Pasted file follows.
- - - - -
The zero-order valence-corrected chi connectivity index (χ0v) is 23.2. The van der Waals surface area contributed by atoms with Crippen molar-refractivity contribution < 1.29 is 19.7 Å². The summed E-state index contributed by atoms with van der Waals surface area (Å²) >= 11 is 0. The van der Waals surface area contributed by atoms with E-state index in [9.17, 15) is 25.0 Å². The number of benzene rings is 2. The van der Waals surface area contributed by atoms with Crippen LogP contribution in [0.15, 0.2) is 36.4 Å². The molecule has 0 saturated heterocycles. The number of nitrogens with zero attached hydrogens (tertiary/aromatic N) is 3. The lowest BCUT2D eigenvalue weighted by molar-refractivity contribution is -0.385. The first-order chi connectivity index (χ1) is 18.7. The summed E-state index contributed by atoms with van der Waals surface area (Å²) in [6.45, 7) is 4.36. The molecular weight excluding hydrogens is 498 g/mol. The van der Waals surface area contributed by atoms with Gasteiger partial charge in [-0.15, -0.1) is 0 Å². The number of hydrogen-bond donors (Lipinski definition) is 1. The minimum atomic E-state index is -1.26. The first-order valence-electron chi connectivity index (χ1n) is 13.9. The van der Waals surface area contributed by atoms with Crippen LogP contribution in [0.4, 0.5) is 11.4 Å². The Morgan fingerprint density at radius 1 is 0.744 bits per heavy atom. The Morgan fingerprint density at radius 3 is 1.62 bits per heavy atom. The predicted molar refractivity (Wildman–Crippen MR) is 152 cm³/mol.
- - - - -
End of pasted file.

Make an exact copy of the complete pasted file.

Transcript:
The zero-order valence-corrected chi connectivity index (χ0v) is 23.2. The van der Waals surface area contributed by atoms with Crippen molar-refractivity contribution < 1.29 is 19.7 Å². The summed E-state index contributed by atoms with van der Waals surface area (Å²) >= 11 is 0. The van der Waals surface area contributed by atoms with E-state index in [9.17, 15) is 25.0 Å². The number of benzene rings is 2. The van der Waals surface area contributed by atoms with Crippen LogP contribution in [0.15, 0.2) is 36.4 Å². The molecule has 0 saturated heterocycles. The number of nitrogens with zero attached hydrogens (tertiary/aromatic N) is 3. The lowest BCUT2D eigenvalue weighted by molar-refractivity contribution is -0.385. The first-order chi connectivity index (χ1) is 18.7. The summed E-state index contributed by atoms with van der Waals surface area (Å²) in [6.45, 7) is 4.36. The molecular weight excluding hydrogens is 498 g/mol. The van der Waals surface area contributed by atoms with Gasteiger partial charge in [-0.15, -0.1) is 0 Å². The number of hydrogen-bond donors (Lipinski definition) is 1. The minimum atomic E-state index is -1.26. The first-order valence-electron chi connectivity index (χ1n) is 13.9. The van der Waals surface area contributed by atoms with Crippen LogP contribution in [0.4, 0.5) is 11.4 Å². The Morgan fingerprint density at radius 1 is 0.744 bits per heavy atom. The Morgan fingerprint density at radius 3 is 1.62 bits per heavy atom. The predicted molar refractivity (Wildman–Crippen MR) is 152 cm³/mol.